BARRY Hearn is known to sporting fans as a promoter of snooker tournaments, and boxing contests, as well as being chairman of Leyton Orient Football Club.
He is a qualified accountant who moved into property by buying a snooker hall, at the time when television was beginning to make snooker, a game often associated with dingy, seedy halls, into a national obsession. Hearn found his niche in promoting colourful characters such as ‘Hurricane’ Higgins’, Denis Taylor and Jimmy White.
Proficiency at snooker was once seen as the sign of a misspent youth, but under Hearn it became a regular part of the sports fan’s diet.
In a recent radio interview with Joel Taggart, Hearn declared that promoting sporting events was not for him just a canny money-making venture, but the outworking of an inner passion. He only promoted sports about which he was passionate. It was then that he uttered the phrase of my headline, 2No passion. No point”.
The phrase highlights a basic ingredient in any successful life, and it also has spiritual implications. If we are to know God, for instance, we need to be passionate in our quest.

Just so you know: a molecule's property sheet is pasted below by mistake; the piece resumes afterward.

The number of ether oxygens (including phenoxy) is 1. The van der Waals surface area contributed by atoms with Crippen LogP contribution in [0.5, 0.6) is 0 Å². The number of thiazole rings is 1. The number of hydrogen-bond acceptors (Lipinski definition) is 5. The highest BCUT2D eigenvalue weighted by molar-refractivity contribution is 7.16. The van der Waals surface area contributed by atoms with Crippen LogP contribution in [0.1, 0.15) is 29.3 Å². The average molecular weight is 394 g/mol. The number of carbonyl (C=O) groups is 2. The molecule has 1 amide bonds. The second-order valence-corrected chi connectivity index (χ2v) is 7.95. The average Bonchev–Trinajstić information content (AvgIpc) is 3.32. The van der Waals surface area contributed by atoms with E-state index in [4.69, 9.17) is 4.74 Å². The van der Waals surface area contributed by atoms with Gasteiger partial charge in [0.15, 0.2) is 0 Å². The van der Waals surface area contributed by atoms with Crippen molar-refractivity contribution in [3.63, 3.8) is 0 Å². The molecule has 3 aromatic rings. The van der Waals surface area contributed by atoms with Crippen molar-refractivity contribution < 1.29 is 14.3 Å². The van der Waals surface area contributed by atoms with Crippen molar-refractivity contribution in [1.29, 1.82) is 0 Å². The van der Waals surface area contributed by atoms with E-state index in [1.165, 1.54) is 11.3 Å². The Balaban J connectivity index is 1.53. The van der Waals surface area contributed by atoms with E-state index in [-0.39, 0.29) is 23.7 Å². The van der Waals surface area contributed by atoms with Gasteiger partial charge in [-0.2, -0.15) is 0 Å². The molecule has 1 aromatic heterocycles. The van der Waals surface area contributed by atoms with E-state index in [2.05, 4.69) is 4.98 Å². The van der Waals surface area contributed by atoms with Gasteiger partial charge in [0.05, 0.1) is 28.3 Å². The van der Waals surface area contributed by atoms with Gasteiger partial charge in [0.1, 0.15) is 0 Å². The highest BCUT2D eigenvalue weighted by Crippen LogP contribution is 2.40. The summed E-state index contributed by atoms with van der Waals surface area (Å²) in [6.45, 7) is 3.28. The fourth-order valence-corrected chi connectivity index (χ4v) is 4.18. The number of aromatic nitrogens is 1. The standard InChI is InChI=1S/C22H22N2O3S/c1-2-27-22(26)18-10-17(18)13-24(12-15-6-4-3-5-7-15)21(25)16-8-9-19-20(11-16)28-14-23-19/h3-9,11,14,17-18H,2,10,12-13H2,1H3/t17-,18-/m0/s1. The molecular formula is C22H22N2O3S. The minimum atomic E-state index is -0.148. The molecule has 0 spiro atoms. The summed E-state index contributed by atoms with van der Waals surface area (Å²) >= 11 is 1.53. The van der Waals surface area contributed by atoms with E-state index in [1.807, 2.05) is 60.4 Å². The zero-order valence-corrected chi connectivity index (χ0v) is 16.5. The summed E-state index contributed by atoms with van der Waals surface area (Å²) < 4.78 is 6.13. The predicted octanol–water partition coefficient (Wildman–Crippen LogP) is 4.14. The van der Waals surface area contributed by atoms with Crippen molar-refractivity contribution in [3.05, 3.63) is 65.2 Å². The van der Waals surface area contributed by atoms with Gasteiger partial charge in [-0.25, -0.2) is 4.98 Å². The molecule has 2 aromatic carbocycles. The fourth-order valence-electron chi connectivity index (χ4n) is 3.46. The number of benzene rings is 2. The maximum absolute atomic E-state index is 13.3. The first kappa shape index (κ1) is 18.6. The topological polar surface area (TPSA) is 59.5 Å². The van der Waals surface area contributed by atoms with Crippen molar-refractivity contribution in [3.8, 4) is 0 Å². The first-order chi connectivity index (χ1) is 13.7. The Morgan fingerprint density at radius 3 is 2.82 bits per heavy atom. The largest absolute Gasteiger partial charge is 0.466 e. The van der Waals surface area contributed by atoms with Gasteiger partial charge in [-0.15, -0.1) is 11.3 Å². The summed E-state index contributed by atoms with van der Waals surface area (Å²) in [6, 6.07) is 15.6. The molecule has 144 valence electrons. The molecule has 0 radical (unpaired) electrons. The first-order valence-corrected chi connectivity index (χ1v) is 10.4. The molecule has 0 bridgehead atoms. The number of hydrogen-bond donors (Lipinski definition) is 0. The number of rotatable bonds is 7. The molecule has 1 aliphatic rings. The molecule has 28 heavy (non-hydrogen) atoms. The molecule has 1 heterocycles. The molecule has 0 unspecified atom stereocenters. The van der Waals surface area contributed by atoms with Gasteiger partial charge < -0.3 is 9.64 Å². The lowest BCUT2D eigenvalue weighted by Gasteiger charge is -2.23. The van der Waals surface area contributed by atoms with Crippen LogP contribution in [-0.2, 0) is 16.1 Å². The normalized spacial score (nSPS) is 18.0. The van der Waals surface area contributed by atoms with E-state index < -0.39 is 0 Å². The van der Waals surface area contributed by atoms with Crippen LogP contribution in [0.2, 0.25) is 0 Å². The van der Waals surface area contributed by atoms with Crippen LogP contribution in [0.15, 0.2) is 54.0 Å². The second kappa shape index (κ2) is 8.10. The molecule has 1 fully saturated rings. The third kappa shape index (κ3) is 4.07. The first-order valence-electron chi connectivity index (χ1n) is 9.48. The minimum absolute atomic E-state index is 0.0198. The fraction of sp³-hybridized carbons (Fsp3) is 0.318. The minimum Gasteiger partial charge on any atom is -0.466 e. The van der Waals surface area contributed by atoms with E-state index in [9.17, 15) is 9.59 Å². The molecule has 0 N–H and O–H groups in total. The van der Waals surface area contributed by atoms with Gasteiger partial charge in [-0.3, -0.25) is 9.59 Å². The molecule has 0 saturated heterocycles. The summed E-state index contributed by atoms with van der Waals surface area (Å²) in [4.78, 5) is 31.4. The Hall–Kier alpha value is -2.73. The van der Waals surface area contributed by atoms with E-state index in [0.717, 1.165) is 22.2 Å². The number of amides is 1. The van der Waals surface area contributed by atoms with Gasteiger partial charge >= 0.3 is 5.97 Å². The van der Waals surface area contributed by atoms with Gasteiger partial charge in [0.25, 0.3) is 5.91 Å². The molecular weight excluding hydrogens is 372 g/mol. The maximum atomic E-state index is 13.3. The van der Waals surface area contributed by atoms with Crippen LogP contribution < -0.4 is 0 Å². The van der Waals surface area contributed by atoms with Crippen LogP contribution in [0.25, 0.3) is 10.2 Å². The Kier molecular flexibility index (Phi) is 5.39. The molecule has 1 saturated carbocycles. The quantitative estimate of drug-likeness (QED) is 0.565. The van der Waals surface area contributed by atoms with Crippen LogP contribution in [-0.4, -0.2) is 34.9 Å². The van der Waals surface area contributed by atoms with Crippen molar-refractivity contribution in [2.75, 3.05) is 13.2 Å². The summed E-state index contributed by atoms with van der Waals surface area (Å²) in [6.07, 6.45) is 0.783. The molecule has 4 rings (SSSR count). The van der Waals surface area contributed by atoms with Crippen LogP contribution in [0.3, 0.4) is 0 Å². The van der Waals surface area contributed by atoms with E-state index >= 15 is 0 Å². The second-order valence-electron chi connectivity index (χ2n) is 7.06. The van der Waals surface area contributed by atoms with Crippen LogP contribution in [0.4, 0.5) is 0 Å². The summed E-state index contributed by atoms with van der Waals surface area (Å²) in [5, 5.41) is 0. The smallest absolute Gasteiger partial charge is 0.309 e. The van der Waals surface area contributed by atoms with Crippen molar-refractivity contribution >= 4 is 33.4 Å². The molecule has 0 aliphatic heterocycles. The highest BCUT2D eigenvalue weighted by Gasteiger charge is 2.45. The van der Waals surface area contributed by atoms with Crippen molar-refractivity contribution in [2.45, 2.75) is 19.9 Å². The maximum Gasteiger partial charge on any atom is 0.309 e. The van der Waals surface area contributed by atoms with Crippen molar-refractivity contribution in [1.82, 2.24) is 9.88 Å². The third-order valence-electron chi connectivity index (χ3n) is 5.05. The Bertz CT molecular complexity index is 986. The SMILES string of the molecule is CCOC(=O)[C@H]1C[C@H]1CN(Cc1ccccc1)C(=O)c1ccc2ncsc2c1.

Admittedly, no one by searching can find God, as Job suggested,(Job 11;7), and God can only be known when he chooses to reveal himself. As Jesus said, “No one knows who the Father is, except the Son and those to whom the Son chooses to reveal him” (Luke 10; 22).
Yet the Bible also tells us that God does not reveal himself to the half-hearted. As Jeremiah promised, “You will seek me and find me when you seek me with all your heart” (Jeremiah 29;13)
Likewise, Jesus said that in the service of his kingdom, he demands utter commitment. One of the hard sayings of Jesus states, “If anyone comes to me and does not hate his father and mother, his wife and children, his brothers and sisters - yes, even his own life - he cannot be my disciple.’ (Luke 14; 26).
That harsh demand is softened when we realise that he is suggesting that love for Him must be so much greater than love for any mortal friend, that the contrast should be as striking as that between love and hate.
The letter to the Laodiceans was the last of the seven letters of the risen Christ contained in the Book of Revelation, chapters 2 ad 3. The Laodiceans were a smug group, living in a prosperous city, and confident in their future. But Jesus compared them to an unpleasant lukewarm beverage, such as we would gladly spit out of our mouths.(Revelation 3; 16).
General William Booth, founder of the Salvation Army, had grasped these spiritual truths. Asked once for the secret of his influence, he remarked, “He (God) has had the whole of me”.
He would have confirmed Barry Hearn’s dictum, “No passion. No point”.